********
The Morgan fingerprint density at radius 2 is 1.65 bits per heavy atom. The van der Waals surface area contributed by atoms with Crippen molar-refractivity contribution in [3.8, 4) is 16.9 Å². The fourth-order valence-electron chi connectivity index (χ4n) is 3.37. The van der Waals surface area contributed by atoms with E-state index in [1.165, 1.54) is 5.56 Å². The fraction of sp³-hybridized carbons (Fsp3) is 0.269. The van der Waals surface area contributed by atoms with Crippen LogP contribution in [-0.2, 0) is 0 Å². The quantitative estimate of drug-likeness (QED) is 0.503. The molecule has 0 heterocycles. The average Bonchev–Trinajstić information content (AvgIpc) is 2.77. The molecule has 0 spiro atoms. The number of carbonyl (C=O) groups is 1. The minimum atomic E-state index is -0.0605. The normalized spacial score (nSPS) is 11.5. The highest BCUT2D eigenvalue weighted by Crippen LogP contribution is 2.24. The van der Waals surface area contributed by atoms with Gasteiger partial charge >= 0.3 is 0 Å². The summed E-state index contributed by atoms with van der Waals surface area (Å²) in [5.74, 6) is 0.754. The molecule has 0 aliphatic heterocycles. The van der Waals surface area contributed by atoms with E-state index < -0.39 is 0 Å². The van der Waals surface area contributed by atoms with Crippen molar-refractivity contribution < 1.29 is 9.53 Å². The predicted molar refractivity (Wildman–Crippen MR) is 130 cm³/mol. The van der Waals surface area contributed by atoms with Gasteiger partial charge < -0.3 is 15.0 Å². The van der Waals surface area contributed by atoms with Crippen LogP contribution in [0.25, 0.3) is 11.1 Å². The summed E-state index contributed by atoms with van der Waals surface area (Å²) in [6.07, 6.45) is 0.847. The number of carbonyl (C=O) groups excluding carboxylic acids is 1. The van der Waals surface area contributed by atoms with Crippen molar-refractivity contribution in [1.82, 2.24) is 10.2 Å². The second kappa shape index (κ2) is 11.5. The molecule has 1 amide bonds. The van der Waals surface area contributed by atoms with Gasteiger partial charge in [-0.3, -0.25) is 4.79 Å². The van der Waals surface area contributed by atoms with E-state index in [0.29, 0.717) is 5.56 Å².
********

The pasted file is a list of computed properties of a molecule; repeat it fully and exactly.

The Morgan fingerprint density at radius 2 is 1.65 bits per heavy atom. The van der Waals surface area contributed by atoms with Crippen molar-refractivity contribution in [3.8, 4) is 16.9 Å². The fourth-order valence-electron chi connectivity index (χ4n) is 3.37. The van der Waals surface area contributed by atoms with E-state index in [1.165, 1.54) is 5.56 Å². The fraction of sp³-hybridized carbons (Fsp3) is 0.269. The van der Waals surface area contributed by atoms with Crippen LogP contribution in [-0.2, 0) is 0 Å². The quantitative estimate of drug-likeness (QED) is 0.503. The molecule has 0 heterocycles. The average Bonchev–Trinajstić information content (AvgIpc) is 2.77. The molecule has 0 spiro atoms. The number of carbonyl (C=O) groups is 1. The minimum atomic E-state index is -0.0605. The normalized spacial score (nSPS) is 11.5. The highest BCUT2D eigenvalue weighted by Crippen LogP contribution is 2.24. The van der Waals surface area contributed by atoms with Gasteiger partial charge >= 0.3 is 0 Å². The summed E-state index contributed by atoms with van der Waals surface area (Å²) in [5.74, 6) is 0.754. The molecule has 0 aliphatic heterocycles. The van der Waals surface area contributed by atoms with E-state index < -0.39 is 0 Å². The van der Waals surface area contributed by atoms with Crippen molar-refractivity contribution < 1.29 is 9.53 Å². The predicted molar refractivity (Wildman–Crippen MR) is 130 cm³/mol. The van der Waals surface area contributed by atoms with Gasteiger partial charge < -0.3 is 15.0 Å². The van der Waals surface area contributed by atoms with Crippen LogP contribution in [0.25, 0.3) is 11.1 Å². The summed E-state index contributed by atoms with van der Waals surface area (Å²) in [6.07, 6.45) is 0.847. The number of carbonyl (C=O) groups excluding carboxylic acids is 1. The van der Waals surface area contributed by atoms with Crippen molar-refractivity contribution in [1.82, 2.24) is 10.2 Å². The second kappa shape index (κ2) is 11.5. The molecule has 1 amide bonds. The van der Waals surface area contributed by atoms with Gasteiger partial charge in [-0.3, -0.25) is 4.79 Å². The van der Waals surface area contributed by atoms with E-state index in [0.29, 0.717) is 5.56 Å².